While the global COVID-19 pandemic was (and remains) a crisis, the forced changes in people’s behavior were an opportunity for many companies. In a statement usually attributed (probably incorrectly) to Winston Churchill, such companies “never let a good crisis go to waste.”
In a report released Monday, The RepTrak company has issued its 2021 reputation ranking of the top 100 global companies. Echoing the statement about wasting a crisis, the report begins:
The pandemic has shed an enduring light on the connection between business and society and underscored the threats posed by risks stemming from large scale societal problems. Amid uneven government responses, many companies rose to the occasion, bringing their unique capabilities to bear.
COVID-19 has shown that unexpected events and simmering issues aren’t only areas of concern; they are sources of opportunity.
The Global RepTrak100 ranking is based on data collected from 68,577 online survey respondents across the world’s 15 largest economies. Data for this survey was collected in December 2020 and January 2021 and includes other RepTrak data.
The top-ranked company is Lego Group, the only firm to post a reputation score above 80. Lego finished first last year and second in each of the three previous years. Here is RepTrak’s list of the world’s top 10 companies based on reputation scores:
- Lego (80.4)
- Rolex (79.6)
- Ferrari (78.8)
- Bosch (78.1)
- Harley-Davidson (78.1)
- Canon (77.6)
- Adidas (77.6)
- Disney (77.5)
- Microsoft (77.1)
- Sony (77.0)
On RepTrak’s 0 to 100 scale, the overall reputation score for the top 100 companies this year was 74.9. Scores improved by 2.5% year over year in 2021, its highest ever. In 2015, a reputation score of 65.4 would qualify a company for the top 100, but this year the minimum score was 72.9. In 2015, the gap between the top-ranked firm and the 100th was 13.6 points. By 2021, the gap had narrowed by nearly half to 7.5 points.
According to RepTrak, the primary drivers of a company’s reputation are its product, governance and citizenship scores, in that order, with products accounting for about 22% of the score and governance and citizenship about 14% each. By industry, RepTrak reports that consumer durables and apparel remained in the top spot with a score of 74.9, while technology hardware and equipment rose by six spots to rank second with a score of 74.1. Technology’s score was “propelled by significant improvements in perception related to Governance, Citizenship, and Workplace concerns.” The industry with the lowest rank this year was also the lowest-ranked of last year: banks and other financial services businesses.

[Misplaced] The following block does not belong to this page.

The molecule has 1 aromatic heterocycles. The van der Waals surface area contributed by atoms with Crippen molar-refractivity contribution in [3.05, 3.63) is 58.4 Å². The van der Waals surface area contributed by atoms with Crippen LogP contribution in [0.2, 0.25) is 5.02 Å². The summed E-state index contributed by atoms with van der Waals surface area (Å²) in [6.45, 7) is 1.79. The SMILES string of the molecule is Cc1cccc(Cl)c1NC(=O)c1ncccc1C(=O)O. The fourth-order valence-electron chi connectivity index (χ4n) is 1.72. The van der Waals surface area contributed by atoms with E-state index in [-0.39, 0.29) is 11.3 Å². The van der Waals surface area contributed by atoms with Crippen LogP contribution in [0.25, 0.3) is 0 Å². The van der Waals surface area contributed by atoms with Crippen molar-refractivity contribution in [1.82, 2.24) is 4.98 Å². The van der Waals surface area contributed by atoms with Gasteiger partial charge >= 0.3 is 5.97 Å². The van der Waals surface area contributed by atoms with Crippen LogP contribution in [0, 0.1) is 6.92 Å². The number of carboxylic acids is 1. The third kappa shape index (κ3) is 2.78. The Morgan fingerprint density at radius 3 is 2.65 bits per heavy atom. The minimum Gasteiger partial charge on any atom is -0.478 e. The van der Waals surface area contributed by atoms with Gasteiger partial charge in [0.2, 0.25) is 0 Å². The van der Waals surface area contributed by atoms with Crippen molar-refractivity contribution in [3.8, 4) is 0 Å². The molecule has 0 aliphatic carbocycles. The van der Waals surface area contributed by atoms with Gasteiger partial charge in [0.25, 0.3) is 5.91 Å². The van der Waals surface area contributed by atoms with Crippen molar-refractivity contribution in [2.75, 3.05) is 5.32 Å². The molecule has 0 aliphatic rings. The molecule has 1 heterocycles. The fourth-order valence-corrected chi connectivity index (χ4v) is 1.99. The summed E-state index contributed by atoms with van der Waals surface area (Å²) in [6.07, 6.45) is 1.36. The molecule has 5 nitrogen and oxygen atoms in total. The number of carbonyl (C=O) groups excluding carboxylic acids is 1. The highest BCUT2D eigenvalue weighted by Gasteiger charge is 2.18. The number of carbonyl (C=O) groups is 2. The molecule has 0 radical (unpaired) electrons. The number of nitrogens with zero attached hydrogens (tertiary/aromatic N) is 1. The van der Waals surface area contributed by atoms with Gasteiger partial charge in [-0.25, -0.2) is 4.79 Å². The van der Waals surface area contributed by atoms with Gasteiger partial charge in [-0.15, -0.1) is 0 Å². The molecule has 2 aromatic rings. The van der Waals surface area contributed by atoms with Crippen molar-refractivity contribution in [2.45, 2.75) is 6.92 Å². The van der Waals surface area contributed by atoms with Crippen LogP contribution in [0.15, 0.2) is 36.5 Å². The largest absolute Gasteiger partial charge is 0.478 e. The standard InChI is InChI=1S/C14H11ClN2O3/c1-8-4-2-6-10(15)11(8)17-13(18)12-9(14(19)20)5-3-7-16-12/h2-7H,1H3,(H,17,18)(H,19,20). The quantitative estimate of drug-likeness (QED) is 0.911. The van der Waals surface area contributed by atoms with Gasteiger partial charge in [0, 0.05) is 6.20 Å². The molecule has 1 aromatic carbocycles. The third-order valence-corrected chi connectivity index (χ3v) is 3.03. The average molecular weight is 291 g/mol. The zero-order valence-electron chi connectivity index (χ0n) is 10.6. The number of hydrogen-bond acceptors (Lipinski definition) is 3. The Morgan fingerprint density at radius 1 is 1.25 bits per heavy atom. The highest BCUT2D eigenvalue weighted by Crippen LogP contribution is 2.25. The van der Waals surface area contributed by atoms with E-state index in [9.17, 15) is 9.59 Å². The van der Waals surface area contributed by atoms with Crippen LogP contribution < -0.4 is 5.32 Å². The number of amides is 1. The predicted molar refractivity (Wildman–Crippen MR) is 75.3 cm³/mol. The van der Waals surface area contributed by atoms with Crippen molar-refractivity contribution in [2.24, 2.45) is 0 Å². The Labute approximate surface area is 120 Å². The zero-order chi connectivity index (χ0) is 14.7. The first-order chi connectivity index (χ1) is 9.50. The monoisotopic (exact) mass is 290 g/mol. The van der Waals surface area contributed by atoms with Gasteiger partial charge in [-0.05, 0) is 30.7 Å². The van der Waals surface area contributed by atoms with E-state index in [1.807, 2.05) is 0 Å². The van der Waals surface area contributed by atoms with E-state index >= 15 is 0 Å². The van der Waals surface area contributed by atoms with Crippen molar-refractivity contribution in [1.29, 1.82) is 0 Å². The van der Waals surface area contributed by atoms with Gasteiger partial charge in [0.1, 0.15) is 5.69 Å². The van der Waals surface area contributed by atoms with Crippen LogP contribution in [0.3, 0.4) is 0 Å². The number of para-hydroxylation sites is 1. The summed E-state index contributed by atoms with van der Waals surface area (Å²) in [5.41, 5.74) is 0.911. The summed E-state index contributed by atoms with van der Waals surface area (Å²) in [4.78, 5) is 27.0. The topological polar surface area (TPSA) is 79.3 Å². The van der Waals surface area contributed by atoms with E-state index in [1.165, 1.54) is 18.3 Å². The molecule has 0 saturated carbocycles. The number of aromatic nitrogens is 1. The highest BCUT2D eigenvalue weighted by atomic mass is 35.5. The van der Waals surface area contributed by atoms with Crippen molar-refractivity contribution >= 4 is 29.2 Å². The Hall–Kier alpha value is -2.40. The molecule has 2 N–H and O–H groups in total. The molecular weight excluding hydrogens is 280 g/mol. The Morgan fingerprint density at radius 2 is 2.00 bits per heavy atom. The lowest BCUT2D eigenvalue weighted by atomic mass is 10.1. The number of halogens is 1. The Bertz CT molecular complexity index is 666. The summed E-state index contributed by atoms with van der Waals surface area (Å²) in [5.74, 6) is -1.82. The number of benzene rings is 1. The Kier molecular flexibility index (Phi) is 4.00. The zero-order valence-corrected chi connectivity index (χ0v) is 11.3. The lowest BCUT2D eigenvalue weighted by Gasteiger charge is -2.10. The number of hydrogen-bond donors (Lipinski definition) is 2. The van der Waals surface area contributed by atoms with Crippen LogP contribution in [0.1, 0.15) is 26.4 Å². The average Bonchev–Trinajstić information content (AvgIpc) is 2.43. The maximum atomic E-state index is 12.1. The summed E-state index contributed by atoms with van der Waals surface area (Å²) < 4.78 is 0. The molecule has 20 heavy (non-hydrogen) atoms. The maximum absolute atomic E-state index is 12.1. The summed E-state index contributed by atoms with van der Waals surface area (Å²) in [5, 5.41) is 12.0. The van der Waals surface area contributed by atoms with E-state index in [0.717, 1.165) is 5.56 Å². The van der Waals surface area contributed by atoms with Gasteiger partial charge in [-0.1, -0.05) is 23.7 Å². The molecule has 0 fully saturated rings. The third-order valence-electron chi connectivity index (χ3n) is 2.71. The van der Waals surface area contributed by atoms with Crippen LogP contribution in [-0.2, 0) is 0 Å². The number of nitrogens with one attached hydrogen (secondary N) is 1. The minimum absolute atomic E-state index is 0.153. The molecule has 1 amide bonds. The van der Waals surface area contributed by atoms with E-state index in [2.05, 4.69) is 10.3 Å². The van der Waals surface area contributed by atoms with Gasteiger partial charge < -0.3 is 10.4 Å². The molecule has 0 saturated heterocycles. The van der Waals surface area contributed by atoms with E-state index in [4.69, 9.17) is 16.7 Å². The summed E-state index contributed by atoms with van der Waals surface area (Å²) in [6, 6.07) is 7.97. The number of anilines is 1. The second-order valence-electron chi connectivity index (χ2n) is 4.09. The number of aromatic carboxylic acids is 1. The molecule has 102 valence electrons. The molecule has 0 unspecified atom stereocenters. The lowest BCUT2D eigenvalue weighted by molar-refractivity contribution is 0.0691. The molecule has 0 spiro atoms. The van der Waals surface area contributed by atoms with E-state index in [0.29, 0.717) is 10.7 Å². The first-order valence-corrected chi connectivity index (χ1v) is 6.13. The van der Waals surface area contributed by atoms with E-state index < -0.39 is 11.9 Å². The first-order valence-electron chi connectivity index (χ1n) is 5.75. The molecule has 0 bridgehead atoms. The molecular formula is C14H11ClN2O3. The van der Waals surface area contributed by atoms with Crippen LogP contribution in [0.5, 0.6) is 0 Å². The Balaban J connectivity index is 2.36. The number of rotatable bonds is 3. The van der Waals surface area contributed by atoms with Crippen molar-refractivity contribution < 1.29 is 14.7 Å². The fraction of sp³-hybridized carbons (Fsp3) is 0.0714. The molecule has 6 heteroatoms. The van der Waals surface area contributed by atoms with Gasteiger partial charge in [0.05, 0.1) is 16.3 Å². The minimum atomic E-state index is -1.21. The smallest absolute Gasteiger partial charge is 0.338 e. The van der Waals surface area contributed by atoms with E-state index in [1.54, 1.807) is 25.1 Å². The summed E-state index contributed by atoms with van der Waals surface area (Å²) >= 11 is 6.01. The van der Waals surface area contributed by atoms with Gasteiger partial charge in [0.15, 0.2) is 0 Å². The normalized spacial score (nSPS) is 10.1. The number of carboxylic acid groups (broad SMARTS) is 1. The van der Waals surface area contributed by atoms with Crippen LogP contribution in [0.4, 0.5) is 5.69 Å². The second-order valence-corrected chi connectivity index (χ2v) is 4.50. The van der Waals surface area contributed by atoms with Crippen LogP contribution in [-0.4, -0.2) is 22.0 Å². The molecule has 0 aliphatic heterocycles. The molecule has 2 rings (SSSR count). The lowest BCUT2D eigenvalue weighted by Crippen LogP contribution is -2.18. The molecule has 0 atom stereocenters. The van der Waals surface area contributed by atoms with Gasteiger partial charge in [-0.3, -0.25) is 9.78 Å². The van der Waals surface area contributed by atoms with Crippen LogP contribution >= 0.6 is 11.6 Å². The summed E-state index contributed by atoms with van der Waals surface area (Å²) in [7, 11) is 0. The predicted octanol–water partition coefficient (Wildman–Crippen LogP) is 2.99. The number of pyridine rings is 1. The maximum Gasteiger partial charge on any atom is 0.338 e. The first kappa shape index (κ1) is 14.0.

Overall, citizenship and workplace scores received only average scores, indicating “every company can and needs to improve here. This view holds true across generations, including GenZ, a critical demographic for the next hiring wave.” The citizenship scores include respondents’ assessment of how responsibly companies are acting to protect the environment, to exert a positive influence on society, and to support good causes. Workplace scores comprise equal opportunity, a fair reward system, and concern for the well-being of employees.
RepTrak notes especially a company’s environment, social and governmental (ESG) performance:
ESG is among the top 3 most important factors when it comes to whether the public will give a company the benefit of the doubt in a time of crisis, buy from that company, trust it to do the right thing, and recommend it to others.
Other tech firms in the rankings are Google (15), Intel (16), Samsung (17), HP (31) and Apple (46). The top-ranked industrial firm is 3M (20), and the second-ranked automaker is BMW (23). Elon Musk’s SpaceX (43) and Tesla (56) both made the list, while Amazon (92) just sneaked in.
Among entertainment firms not included in the top 10 are Netflix (12) and Spotify (29), which are the top two picks of Gen Z. Nike (22) is the only other apparel company in the top 25, while Visa (26) is the only financial services firm to make the top 30.
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